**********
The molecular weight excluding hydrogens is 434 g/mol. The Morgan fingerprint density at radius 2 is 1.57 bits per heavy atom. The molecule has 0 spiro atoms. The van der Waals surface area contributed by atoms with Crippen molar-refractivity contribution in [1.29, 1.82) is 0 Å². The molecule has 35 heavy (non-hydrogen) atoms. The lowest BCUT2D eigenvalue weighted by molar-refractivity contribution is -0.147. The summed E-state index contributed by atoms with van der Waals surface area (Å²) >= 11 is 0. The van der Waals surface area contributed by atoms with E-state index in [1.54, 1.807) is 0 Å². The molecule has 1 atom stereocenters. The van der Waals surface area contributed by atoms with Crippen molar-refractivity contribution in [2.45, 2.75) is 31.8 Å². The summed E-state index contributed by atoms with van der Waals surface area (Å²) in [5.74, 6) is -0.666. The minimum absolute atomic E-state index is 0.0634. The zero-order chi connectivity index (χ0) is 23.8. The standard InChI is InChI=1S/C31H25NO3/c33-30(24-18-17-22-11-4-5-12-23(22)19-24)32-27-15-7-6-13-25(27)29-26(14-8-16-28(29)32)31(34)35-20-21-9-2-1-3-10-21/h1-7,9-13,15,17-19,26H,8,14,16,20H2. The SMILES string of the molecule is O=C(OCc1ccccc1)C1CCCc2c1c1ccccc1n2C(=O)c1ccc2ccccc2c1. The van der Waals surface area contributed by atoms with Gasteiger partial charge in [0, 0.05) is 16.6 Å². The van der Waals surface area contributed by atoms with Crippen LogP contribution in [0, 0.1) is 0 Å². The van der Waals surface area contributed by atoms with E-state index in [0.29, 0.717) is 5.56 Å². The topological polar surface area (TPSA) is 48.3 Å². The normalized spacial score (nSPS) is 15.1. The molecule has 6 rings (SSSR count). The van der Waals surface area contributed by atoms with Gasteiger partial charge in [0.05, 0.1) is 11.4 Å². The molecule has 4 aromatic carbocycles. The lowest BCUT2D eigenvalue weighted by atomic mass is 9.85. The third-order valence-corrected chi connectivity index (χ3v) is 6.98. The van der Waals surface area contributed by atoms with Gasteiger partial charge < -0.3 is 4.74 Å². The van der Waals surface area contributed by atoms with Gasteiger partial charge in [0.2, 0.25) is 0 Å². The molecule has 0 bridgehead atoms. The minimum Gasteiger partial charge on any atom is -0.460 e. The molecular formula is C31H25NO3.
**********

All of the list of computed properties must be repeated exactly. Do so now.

The molecular weight excluding hydrogens is 434 g/mol. The Morgan fingerprint density at radius 2 is 1.57 bits per heavy atom. The molecule has 0 spiro atoms. The van der Waals surface area contributed by atoms with Crippen molar-refractivity contribution in [1.29, 1.82) is 0 Å². The molecule has 35 heavy (non-hydrogen) atoms. The lowest BCUT2D eigenvalue weighted by molar-refractivity contribution is -0.147. The summed E-state index contributed by atoms with van der Waals surface area (Å²) >= 11 is 0. The van der Waals surface area contributed by atoms with E-state index in [1.54, 1.807) is 0 Å². The molecule has 1 atom stereocenters. The van der Waals surface area contributed by atoms with Crippen molar-refractivity contribution in [2.45, 2.75) is 31.8 Å². The summed E-state index contributed by atoms with van der Waals surface area (Å²) in [5.74, 6) is -0.666. The minimum absolute atomic E-state index is 0.0634. The zero-order chi connectivity index (χ0) is 23.8. The standard InChI is InChI=1S/C31H25NO3/c33-30(24-18-17-22-11-4-5-12-23(22)19-24)32-27-15-7-6-13-25(27)29-26(14-8-16-28(29)32)31(34)35-20-21-9-2-1-3-10-21/h1-7,9-13,15,17-19,26H,8,14,16,20H2. The SMILES string of the molecule is O=C(OCc1ccccc1)C1CCCc2c1c1ccccc1n2C(=O)c1ccc2ccccc2c1. The van der Waals surface area contributed by atoms with Gasteiger partial charge in [0, 0.05) is 16.6 Å². The van der Waals surface area contributed by atoms with Crippen LogP contribution in [0, 0.1) is 0 Å². The van der Waals surface area contributed by atoms with E-state index in [0.29, 0.717) is 5.56 Å². The topological polar surface area (TPSA) is 48.3 Å². The normalized spacial score (nSPS) is 15.1. The molecule has 6 rings (SSSR count). The van der Waals surface area contributed by atoms with Gasteiger partial charge in [0.05, 0.1) is 11.4 Å². The molecule has 4 aromatic carbocycles. The lowest BCUT2D eigenvalue weighted by atomic mass is 9.85. The third-order valence-corrected chi connectivity index (χ3v) is 6.98. The van der Waals surface area contributed by atoms with Gasteiger partial charge < -0.3 is 4.74 Å². The van der Waals surface area contributed by atoms with Gasteiger partial charge in [0.2, 0.25) is 0 Å². The molecule has 0 bridgehead atoms. The minimum Gasteiger partial charge on any atom is -0.460 e. The molecular formula is C31H25NO3.